FHL Pay Back, FNPF Pay Out, Echo Before Sound, PINA Split, CCF Wants Transparency Registrar Appointment
ANNIVERSARY. One year ago today I started the Flag counter. Since then the blog has had over 37,000 "unique visitors" from 131 countries some of whom visited the site 85,000 times.(-) FIJI LIVE POLL. Q: Is the Media Industry Development Decree good for Fiji's media industry? A: Yes 41%; No 59%. I've no idea how many people voted but the question surely should have been, "Is it good for Fiji?" The media and Fiji are not synonymous, although sometimes one has to wonder. And, hey! I thought all negative reporting was censored.
diverse collection of businesses. In 2001 the Qarase government converted the FAB loan to a grant.No money needed to be repaid.
Qarase's family trust have a significant shareholding in FHL, the questionable ownership of which is currently before the courts. This week the Bainimarama government reversed the Qarase government grant, turning it back again into an interest-free loan that must be repaid by the FAB and thus FHL. Fortunately, FHL profits increased dramatically during 2009, only partly due to its sale of it Forster interests, and high dividends were paid to shareholders. The holding company should have no difficulty progressively repaying the loan.
(+) FNPF. The Fiji National Provident Fund Board yesterday paid out about US$60 million to its members after declaring a 5% interest payment for the year ending June the 30th.
(-+) R's BEFORE FACE. ABC reports that "criticism of Fiji's new media laws by Australian and New Zealand governments has been echoed by journalist and rights groups in the region." This is a world first: an echo before the sound, something like thunder before lightning. The PMs were reacting to media releases. But the echo bounced off one media outlet after another in an amazing endless procession. News Limited, sole owner of the Fiji Times, unsurprisingly called the move "an appalling assault on free speech and a terrible blow for the fragile economy of Fiji".
(-+) DISAPPOINTED WITH SUVA-BASED PINA (Pacific Islands News Association), the editor of the Cook Islands News John Woods is setting up a new media organization to "promote media rights and represent all media in the region." He claims PINA is not standing by its core values of defending and standing up for media rights, giving PINA's failure to condemn the Fiji Media Decree as an example."All [they] seem to do is compromise and amend our ways and talk to the Fiji regime as if it’s recoverable and as if they are trainable. Well, that is not going to happen.”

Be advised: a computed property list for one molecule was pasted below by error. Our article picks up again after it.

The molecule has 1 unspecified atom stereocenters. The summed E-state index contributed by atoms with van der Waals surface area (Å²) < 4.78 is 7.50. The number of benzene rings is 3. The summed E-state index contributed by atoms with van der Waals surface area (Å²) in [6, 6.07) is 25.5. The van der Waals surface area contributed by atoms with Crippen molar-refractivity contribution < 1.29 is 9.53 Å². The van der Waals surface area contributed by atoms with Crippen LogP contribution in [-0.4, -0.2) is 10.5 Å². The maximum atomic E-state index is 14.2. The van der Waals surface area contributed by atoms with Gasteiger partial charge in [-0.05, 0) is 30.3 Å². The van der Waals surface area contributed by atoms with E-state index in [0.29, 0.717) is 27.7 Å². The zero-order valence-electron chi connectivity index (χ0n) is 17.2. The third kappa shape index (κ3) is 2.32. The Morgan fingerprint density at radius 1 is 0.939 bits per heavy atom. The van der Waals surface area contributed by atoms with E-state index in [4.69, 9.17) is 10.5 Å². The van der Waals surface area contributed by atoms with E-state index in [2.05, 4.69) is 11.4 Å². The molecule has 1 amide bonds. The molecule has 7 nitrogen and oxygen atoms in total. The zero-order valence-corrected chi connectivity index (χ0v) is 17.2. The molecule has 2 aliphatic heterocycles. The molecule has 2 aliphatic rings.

PINA president Moses Stevens dismissed the criticism and said they’ll continue to work alongside the Fiji regime. “Apparently some people don’t agree to how this Board is carrying out its duty in terms of the media freedom situation in Fiji. And we have said many times that the government in Fiji is not a normal democratic government that’s in place. It’s a military regime and we cannot deal with the situation as we would deal with a normal democratically elected government, and we’ve responded to that.” Seems sensible to me. You do what you can, and don't do what you can't, thus leaving your options open to influence government when Fiji comes out of the "woods.
Stop Press "Surprise." The Prime Minister of Samoa says he will give his full support to a new media organisation being established in his country.
(o) CCF: NEW CHIEF REGISTRAR'S APPOINTMENT MUST BE TRANSPARENT. The Citizens’ Constitutional Forum says that government needs to be transparent about the appointment and also the termination of the Chief Registrar’s position, as this is essential for an independent judiciary.
“For the public and the international community to have confidence in the independence of Fiji’s judiciary, it is essential that appointment and terminations for key judicial positions are conducted in an open and transparent manner by the government,” CEO Rev.Akuila Yabaki said.
The the position should be gazetted within the Civil Service and if a suitable person cannot be found, the position should be advertised. CCF also wants to see a civilian appointment as this would "depict a more independent judiciary," ensuring that the appointment is in line with the recommendations from the Universal Periodic Review (UPR) to the Fiji government on the judiciary.